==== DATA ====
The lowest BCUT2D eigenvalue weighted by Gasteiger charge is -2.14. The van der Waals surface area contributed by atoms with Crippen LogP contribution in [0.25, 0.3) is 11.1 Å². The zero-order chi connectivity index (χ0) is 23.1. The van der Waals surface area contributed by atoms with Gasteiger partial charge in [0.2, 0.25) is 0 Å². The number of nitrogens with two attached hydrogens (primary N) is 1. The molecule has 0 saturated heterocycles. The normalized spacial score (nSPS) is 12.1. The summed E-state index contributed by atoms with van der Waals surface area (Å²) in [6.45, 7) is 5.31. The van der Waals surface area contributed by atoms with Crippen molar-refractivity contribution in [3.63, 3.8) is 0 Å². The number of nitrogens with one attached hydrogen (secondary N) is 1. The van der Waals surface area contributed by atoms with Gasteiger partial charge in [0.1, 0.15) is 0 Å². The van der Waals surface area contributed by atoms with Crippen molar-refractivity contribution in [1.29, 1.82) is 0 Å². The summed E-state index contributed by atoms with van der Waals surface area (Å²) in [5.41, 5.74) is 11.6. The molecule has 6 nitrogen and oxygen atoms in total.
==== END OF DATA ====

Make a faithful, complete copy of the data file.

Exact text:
The lowest BCUT2D eigenvalue weighted by Gasteiger charge is -2.14. The van der Waals surface area contributed by atoms with Crippen LogP contribution in [0.25, 0.3) is 11.1 Å². The zero-order chi connectivity index (χ0) is 23.1. The van der Waals surface area contributed by atoms with Gasteiger partial charge in [0.2, 0.25) is 0 Å². The number of nitrogens with two attached hydrogens (primary N) is 1. The molecule has 0 saturated heterocycles. The normalized spacial score (nSPS) is 12.1. The summed E-state index contributed by atoms with van der Waals surface area (Å²) in [6.45, 7) is 5.31. The van der Waals surface area contributed by atoms with Crippen molar-refractivity contribution in [3.63, 3.8) is 0 Å². The number of nitrogens with one attached hydrogen (secondary N) is 1. The van der Waals surface area contributed by atoms with Gasteiger partial charge in [0.1, 0.15) is 0 Å². The van der Waals surface area contributed by atoms with Crippen molar-refractivity contribution in [1.29, 1.82) is 0 Å². The summed E-state index contributed by atoms with van der Waals surface area (Å²) in [5.41, 5.74) is 11.6. The molecule has 6 nitrogen and oxygen atoms in total.